FERC, in a July 21 notice of inquiry, said it seeks comment on possible modifications to the Critical Infrastructure Protection (CIP) Reliability Standards regarding the cybersecurity of control centers used to monitor and control the bulk electric system in real time.
Comments are due 60 days after publication in the Federal Register, FERC said.
Noting that cyber systems are used extensively for the operation and maintenance of interconnected transmission networks, FERC said that a 2015 cyberattack on the electric grid in Ukraine is an example of how cyber systems used to operate and maintain interconnected networks, unless adequately protected, may be vulnerable to cyberattack.
While certain controls in the CIP Reliability Standards may reduce the risk of such attacks, FERC said that it seeks comment on possible modifications to the CIP Reliability Standards – and any potential impacts on the operation of the bulk power system resulting from such modifications – to address these matters:
· Separation between the internet and the bulk electric system cyber systems in control centers performing transmission operator functions
· Computer administration practices that prevent unauthorized programs from running, referred to as “application whitelisting,” for cyber systems in control centers; application whitelisting is a computer administration practice used to prevent unauthorized programs from running
FERC noted that it approved in January 2008 an initial set of eight CIP Reliability Standards pertaining to cybersecurity. FERC also directed NERC to develop certain modifications to the CIP Reliability Standards. FERC added that since 2008, those standards have undergone multiple revisions to address FERC directives and respond to emerging cybersecurity issues.
FERC also noted that the current CIP Reliability Standards do not require isolation between the internet and bulk electric system cyber systems in control centers performing transmission operator functions through use of physical (hardware) or logical (software) means.
Requiring physical separation between the internet and cyber systems in control centers performing transmission operator functions would require data connections to control centers or other facilities owned by transmission operators over dedicated data lines owned or leased by the transmission operator, instead of allowing communications over the internet, FERC said.
Of application whitelisting, FERC noted that that could be a more effective mitigation tool than other mitigation measures because whitelisting allows only software applications and processes that are reviewed and tested before use in the system network. By knowing all installed applications, the security professional can set the application whitelisting program to know the application is approved; all unapproved applications will activate an alert, FERC added.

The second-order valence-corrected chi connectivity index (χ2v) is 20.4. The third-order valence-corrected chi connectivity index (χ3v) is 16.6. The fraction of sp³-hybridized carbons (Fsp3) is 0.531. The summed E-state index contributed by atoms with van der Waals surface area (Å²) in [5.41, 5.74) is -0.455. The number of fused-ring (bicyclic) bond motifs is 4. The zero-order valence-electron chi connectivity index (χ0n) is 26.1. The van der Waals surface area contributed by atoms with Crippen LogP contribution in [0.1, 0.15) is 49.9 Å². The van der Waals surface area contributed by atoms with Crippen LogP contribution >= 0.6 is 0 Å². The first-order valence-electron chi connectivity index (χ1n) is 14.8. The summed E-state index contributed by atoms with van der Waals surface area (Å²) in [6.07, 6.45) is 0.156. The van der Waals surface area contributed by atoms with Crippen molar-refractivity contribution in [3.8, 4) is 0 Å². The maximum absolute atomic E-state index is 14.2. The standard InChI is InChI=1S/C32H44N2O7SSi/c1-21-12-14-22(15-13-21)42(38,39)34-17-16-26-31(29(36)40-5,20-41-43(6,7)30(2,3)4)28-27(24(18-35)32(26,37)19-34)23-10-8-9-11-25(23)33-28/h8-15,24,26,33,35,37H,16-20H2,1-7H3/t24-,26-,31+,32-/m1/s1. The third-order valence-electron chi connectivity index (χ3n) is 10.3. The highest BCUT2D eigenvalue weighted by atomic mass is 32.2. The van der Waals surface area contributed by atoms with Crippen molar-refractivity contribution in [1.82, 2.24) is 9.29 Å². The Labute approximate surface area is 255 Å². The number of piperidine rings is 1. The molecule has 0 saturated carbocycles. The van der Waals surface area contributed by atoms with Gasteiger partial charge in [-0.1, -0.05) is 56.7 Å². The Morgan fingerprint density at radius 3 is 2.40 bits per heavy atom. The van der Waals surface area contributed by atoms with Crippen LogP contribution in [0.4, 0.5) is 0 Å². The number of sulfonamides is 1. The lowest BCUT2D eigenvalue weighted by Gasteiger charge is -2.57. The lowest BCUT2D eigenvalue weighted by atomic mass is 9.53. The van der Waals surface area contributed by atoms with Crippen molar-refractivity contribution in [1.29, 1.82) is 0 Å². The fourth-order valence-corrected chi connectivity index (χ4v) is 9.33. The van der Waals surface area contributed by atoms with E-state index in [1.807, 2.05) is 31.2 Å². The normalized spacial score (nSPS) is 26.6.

Last December, FERC said, three regional electric power distribution companies in Ukraine experienced a cyberattack resulting in power outages that affected at least 225,000 customers. An analysis conducted by a team from the Electricity Information Sharing and Analysis Center (E-ISAC) and SANS Industrial Control Systems (SANS ICS) observed that “the cyber attacks in Urkaine are the first publicly acknowledged incidents to result in power outages,” FERC said.
An “alert” in response to the Ukraine incident that the U.S. Department of Homeland Industrial Control Systems Cyber Emergency Response Team issued in February stated that the cyberattack was sophisticated and well planned. The alert reported that the cyberattacks at each company occurred within 30 minutes of each other and affected multiple central and regional facilities, FERC added.
The alert explained that during the cyberattacks, malicious remote operation of the breakers was conducted by multiple external humans using either existing remote administration tools at the operating system level or remote industrial control system client software via virtual private network connections.
FERC also said that the alert reported that the affected companies indicated that the attackers wiped some systems at the conclusion of the cyberattack, which erased selected files, rendering systems inoperable.
The alert recommended key examples of best practice mitigation strategies, including procurement and licensing of trusted hardware and software systems; knowing who and what is on your network through hardware and software asset management automation; on time patching of systems; and strategic technology refresh.
FERC said that it seeks comment on the operational impact to the bulk power system if bulk electric system cyber systems were isolated from the internet in all control centers performing transmission operator functions. Specifically, FERC said that it seeks comment on what, if any, reliability issues might arise from such a requirement.
FERC also said that it seeks comment on whether the CIP Reliability Standards should be modified to require application whitelisting for all bulk electric system cyber systems in control centers, adding: “Is application whitelisting appropriate for all such systems? If not, are there certain devices or components on such systems for which it is appropriate?”
Comments must refer to Docket No. RM16-18-000, FERC said.